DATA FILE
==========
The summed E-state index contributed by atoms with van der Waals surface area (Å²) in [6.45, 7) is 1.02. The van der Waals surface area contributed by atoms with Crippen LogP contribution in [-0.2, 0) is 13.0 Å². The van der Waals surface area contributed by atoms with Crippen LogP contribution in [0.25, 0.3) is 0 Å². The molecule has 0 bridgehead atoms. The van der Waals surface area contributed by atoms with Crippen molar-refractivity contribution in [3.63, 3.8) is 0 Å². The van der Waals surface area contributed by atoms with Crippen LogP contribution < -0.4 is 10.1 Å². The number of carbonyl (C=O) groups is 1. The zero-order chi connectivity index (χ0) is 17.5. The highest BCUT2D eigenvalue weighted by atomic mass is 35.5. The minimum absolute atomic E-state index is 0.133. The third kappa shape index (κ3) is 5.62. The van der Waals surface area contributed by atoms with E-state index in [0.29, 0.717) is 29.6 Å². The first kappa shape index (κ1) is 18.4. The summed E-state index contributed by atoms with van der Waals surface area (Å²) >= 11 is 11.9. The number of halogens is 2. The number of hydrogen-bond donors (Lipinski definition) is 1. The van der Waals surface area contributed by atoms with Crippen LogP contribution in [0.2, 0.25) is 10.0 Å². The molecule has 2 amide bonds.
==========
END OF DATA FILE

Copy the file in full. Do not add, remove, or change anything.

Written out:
The summed E-state index contributed by atoms with van der Waals surface area (Å²) in [6.45, 7) is 1.02. The van der Waals surface area contributed by atoms with Crippen LogP contribution in [-0.2, 0) is 13.0 Å². The van der Waals surface area contributed by atoms with Crippen LogP contribution in [0.25, 0.3) is 0 Å². The molecule has 0 bridgehead atoms. The van der Waals surface area contributed by atoms with Crippen molar-refractivity contribution in [3.63, 3.8) is 0 Å². The van der Waals surface area contributed by atoms with Crippen LogP contribution < -0.4 is 10.1 Å². The number of carbonyl (C=O) groups is 1. The zero-order chi connectivity index (χ0) is 17.5. The highest BCUT2D eigenvalue weighted by atomic mass is 35.5. The minimum absolute atomic E-state index is 0.133. The third kappa shape index (κ3) is 5.62. The van der Waals surface area contributed by atoms with E-state index in [0.29, 0.717) is 29.6 Å². The first kappa shape index (κ1) is 18.4. The summed E-state index contributed by atoms with van der Waals surface area (Å²) >= 11 is 11.9. The number of halogens is 2. The number of hydrogen-bond donors (Lipinski definition) is 1. The van der Waals surface area contributed by atoms with Crippen LogP contribution in [0.2, 0.25) is 10.0 Å². The molecule has 2 amide bonds.